On managing people’s expectations, first decide how important it is to fulfill the expectations of people.  I hope that your basis for deciding is not how society may view you but rather how the people you love (yourself first and foremost) will feel.  And even when it comes to that, I hope you learn to be more discerning between what the people you love want for you (and possibly for you alone) and what they may unconsciously, under the guise of merely being protective of you, want for themselves.

Please don’t get me wrong. I am not necessarily saying that your family is selfish in finding no one good enough for you. I have never met them so I haven’t got a clue.

However, I have seen enough Filipino families where one member, usually female, is chosen to be the one who takes care of their parents when they get too old to take care of themselves.  And if that family member earns a lot, well, it makes sense to also take care of her nieces and nephews in ways her siblings cannot.  Since your siblings, the parents of your nieces and nephews, work in the Philippines, everyone takes for granted you earn more than they and so to them, it makes perfect sense that you pick up the slack. After all, the “designated caregiver” has no children of her own, so “sino pa ang makikinabang sa sueldo niya kundi pamilya niya”?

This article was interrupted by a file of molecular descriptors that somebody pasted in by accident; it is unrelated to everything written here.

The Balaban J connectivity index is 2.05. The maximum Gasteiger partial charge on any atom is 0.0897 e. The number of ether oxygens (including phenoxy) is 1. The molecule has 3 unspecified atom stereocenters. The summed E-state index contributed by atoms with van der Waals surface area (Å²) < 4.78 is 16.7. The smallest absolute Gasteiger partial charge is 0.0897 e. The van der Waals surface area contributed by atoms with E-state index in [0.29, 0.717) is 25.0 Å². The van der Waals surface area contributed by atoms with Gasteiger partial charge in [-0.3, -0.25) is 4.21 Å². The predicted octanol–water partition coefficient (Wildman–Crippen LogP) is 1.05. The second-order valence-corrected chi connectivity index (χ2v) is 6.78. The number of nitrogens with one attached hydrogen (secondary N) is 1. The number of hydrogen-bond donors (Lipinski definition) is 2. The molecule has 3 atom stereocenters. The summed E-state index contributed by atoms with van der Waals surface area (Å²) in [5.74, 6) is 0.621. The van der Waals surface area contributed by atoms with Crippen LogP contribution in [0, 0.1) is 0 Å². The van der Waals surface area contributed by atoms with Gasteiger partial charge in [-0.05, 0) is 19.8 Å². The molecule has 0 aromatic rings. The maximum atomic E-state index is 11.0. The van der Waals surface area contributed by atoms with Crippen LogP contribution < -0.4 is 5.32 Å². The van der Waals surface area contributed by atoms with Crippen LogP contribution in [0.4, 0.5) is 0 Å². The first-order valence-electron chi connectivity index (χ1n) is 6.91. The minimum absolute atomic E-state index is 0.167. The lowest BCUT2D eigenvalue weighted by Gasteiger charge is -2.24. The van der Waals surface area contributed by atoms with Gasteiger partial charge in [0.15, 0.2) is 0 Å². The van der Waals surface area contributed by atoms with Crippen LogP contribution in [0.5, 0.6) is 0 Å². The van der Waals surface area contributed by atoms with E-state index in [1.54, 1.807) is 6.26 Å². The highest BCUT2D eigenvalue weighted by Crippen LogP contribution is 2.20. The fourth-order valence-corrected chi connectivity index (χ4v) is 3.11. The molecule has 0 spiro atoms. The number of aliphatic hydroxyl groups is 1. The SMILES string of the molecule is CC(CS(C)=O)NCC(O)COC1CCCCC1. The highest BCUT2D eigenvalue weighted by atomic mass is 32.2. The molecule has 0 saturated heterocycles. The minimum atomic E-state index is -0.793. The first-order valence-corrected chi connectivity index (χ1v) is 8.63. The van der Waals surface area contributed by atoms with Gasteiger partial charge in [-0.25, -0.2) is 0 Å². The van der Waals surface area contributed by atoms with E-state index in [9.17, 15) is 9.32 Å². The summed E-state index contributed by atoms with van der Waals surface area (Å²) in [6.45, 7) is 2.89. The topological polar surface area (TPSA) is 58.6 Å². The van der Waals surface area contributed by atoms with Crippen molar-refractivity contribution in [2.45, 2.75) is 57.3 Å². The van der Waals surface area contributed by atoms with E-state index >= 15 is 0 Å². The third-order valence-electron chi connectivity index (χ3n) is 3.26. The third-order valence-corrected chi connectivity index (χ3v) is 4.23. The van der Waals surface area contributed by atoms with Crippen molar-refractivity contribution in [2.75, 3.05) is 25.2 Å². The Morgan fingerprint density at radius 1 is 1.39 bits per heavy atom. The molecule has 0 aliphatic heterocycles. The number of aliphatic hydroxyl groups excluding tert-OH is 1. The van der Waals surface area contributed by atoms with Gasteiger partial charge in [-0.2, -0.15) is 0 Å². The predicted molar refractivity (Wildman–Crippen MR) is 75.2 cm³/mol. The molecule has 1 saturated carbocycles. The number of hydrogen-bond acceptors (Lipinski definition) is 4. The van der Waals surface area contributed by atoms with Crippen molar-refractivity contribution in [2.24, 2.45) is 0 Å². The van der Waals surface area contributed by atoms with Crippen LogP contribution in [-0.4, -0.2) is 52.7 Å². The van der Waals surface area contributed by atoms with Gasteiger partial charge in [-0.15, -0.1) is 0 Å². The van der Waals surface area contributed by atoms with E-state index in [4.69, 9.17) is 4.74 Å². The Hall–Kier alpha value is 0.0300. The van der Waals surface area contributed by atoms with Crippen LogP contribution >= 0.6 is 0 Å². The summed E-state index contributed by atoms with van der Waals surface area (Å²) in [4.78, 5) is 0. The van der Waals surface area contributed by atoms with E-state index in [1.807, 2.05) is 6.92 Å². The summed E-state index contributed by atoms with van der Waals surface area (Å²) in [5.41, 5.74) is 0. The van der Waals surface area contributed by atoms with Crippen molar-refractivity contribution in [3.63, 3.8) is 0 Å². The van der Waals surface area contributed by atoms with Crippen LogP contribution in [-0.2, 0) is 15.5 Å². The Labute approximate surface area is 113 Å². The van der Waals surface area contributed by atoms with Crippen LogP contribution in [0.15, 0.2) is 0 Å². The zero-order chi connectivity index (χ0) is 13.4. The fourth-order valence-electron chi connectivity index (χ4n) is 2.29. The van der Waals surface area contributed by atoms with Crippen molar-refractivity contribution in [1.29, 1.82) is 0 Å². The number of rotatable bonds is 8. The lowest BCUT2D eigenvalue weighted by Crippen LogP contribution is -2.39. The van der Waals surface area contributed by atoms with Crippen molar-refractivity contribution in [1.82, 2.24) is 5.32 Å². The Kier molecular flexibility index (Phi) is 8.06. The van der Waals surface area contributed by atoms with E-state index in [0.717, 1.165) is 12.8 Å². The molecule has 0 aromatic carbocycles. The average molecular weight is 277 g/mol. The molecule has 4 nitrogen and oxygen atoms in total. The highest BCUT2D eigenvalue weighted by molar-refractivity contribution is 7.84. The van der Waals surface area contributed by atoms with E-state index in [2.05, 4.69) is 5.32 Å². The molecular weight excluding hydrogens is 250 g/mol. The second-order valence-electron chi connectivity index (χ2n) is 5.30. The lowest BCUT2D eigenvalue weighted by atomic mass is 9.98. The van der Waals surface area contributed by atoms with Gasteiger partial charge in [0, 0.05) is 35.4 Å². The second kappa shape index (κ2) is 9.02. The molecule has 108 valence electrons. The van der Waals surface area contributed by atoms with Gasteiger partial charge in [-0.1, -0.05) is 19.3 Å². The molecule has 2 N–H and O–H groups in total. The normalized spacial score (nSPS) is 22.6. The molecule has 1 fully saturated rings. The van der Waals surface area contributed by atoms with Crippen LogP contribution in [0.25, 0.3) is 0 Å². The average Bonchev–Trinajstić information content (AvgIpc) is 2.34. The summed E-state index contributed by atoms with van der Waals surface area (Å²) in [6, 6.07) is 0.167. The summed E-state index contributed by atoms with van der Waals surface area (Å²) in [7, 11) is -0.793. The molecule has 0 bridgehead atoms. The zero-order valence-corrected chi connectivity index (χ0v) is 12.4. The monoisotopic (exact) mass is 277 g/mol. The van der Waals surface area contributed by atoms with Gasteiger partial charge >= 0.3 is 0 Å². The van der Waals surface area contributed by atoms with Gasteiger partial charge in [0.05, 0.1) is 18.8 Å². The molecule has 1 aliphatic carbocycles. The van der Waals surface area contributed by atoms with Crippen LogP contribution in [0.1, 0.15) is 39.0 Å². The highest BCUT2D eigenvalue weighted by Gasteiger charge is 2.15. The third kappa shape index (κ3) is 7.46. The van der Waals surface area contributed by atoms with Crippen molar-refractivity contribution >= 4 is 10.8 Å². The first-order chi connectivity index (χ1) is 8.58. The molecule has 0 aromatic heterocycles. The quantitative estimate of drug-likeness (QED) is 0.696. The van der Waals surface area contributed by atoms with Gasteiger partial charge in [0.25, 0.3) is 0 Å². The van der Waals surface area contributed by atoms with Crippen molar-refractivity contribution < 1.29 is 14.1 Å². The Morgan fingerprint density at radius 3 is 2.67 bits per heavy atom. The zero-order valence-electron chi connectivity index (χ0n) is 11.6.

It’s possible your family didn’t purposely decide that you be the “designated caregiver”, but that doesn’t change the fact that you may have become  the one.  By virtue of being the only single child left and perhaps the only one “obedient” enough not to let anyone your family might disapprove of get close enough to be a serious suitor, they’ve come to rely on you to make life a lot easier for themselves.

I totally agree that Filipinas make wonderful daughters, sisters and aunts, but please, please, Marissa, learn to distinguish between an objective appraisal of your suitors’ qualities and an unconscious desire to keep you single.

Perhaps you already have.  Might this be the reason you told no one about your boyfriend until you were sure he was THE one?